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Hypothalamo-pituitary-adrenal axis, glucose metabolism and TNF-alpha in narcolepsy

MPG-Autoren
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Maurovich-Horvat,  Eszter
Max Planck Institute of Psychiatry, Max Planck Society;

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Keckeis,  Marietta
Max Planck Institute of Psychiatry, Max Planck Society;

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Lattová,  Zuzana
Max Planck Institute of Psychiatry, Max Planck Society;

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Wetter,  Thomas Christian
Max Planck Institute of Psychiatry, Max Planck Society;

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Pollmächer,  Thomas
Max Planck Institute of Psychiatry, Max Planck Society;

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Zitation

Maurovich-Horvat, E., Keckeis, M., Lattová, Z., Kemlink, D., Wetter, T. C., Schuld, A., et al. (2014). Hypothalamo-pituitary-adrenal axis, glucose metabolism and TNF-alpha in narcolepsy. JOURNAL OF SLEEP RESEARCH, 23(4), 425-431. doi:10.1111/jsr.12138.


Zitierlink: http://hdl.handle.net/11858/00-001M-0000-0024-6688-5
Zusammenfassung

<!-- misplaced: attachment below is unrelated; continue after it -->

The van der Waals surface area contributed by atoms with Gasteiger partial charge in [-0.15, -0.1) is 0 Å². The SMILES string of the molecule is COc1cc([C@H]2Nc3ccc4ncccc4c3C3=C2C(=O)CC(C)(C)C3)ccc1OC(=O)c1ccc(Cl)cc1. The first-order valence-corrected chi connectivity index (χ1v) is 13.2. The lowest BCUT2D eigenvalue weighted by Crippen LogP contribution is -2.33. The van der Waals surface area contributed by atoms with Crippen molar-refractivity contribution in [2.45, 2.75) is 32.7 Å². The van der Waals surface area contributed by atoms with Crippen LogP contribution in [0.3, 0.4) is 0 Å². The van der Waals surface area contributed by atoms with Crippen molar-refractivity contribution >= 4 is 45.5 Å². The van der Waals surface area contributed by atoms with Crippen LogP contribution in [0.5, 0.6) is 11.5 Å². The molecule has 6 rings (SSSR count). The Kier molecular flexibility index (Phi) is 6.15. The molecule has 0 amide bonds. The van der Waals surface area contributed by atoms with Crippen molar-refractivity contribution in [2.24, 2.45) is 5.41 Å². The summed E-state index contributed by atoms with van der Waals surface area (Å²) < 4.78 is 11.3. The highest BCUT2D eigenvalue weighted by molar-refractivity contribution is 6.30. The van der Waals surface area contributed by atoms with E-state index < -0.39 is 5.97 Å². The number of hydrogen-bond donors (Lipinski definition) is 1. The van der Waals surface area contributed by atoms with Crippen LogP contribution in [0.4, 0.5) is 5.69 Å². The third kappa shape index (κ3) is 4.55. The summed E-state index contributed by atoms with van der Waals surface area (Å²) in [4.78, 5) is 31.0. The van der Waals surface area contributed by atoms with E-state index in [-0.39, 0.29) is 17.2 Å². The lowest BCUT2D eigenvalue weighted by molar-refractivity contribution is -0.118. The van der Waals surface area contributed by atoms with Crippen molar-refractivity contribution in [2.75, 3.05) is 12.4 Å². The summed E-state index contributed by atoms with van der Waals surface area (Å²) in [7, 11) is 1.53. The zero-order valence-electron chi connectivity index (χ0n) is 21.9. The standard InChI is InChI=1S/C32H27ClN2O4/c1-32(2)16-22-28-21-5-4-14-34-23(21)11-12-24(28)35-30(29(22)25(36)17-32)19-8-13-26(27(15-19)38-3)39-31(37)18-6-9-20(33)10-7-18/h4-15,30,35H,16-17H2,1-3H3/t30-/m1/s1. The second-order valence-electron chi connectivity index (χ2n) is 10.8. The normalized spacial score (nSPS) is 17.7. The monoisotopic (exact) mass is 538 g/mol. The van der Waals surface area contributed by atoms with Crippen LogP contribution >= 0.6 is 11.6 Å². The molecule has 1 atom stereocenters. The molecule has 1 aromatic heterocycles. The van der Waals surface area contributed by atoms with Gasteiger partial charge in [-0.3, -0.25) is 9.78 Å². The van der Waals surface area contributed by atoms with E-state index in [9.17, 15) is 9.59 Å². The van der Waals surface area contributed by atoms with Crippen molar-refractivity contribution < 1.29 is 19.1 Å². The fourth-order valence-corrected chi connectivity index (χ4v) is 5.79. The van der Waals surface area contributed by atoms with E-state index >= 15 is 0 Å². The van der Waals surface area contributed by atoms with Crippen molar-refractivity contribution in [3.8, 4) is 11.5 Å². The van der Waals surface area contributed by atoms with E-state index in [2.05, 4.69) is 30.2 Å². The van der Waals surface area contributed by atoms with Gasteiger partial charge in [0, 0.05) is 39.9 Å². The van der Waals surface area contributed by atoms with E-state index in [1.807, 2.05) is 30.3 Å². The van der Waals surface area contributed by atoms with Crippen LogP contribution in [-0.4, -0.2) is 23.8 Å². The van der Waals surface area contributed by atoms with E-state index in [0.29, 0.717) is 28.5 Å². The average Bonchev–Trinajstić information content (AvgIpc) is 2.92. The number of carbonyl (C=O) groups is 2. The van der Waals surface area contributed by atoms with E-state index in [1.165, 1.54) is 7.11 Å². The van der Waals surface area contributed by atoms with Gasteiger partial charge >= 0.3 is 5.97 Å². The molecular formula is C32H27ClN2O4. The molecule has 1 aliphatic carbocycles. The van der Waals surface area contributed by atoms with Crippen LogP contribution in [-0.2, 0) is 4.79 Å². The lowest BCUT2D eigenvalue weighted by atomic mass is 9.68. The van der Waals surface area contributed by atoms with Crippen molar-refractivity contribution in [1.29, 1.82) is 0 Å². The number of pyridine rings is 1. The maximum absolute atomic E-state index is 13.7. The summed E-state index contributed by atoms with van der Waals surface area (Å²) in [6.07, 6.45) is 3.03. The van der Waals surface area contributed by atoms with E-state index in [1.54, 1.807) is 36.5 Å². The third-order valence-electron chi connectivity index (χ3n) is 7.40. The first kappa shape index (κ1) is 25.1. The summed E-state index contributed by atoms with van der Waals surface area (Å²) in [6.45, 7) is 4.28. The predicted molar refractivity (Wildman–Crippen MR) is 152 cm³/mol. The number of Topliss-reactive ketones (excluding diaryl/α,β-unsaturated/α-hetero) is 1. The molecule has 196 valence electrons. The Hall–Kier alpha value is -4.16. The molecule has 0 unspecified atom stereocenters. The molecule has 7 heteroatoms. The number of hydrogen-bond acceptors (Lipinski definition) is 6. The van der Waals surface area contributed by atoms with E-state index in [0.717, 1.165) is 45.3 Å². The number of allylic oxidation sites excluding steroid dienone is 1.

Narcolepsy with cataplexy is caused by a deficiency in the production of hypocretin/orexin, which regulates sleep and wakefulness, and also influences appetite, neuroendocrine functions and metabolism. In this case-control study, 11 patients with narcolepsy with cataplexy and 11 healthy adults underwent an oral glucose tolerance test, and dexamethasone suppression/corticotropin-releasing hormone stimulation test. The average age of patients and controls was 35.1 +/- 13.2 and 41.0 +/- 2.9 years, respectively, body mass index was 28.1 +/- 6.6 and 25.5 +/- 4.7 kg m(-2). We did not find evidence of a significantly increased prevalence of disturbed glucose tolerance in patients with narcolepsy. After hypothalamo-pituitary-adrenal axis suppression, the number of non-suppressors did not differ between the groups, indicating normal negative feedback sensitivity. The level of cortisol after dexamethasone suppression was significantly lower in patients with narcolepsy, suggesting a slight basal downregulation and/or a slightly increased negative feedback sensitivity of the major endocrine stress system in narcolepsy. Following corticotropin-releasing hormone stimulation, there were no significant differences in levels of adrenocorticotropic hormone or cortisol, and in adrenocortical responsivity to adrenocorticotropic hormone. Finally, patients with narcolepsy displayed significantly higher plasma levels of tumour necrosis factor alpha, soluble tumour necrosis factor receptor p55, soluble tumour necrosis factor receptor p75 and interleukin 6 after adjustment for body mass index. The present study confirms that narcolepsy by itself is not associated with disturbances of glucose metabolism, but goes along with a subtle dysregulation of inflammatory cytokine production. We also found that dynamic hypothalamo-pituitary-adrenal system response is not altered, whereas negative feedback to dexamethasone might be slightly enhanced.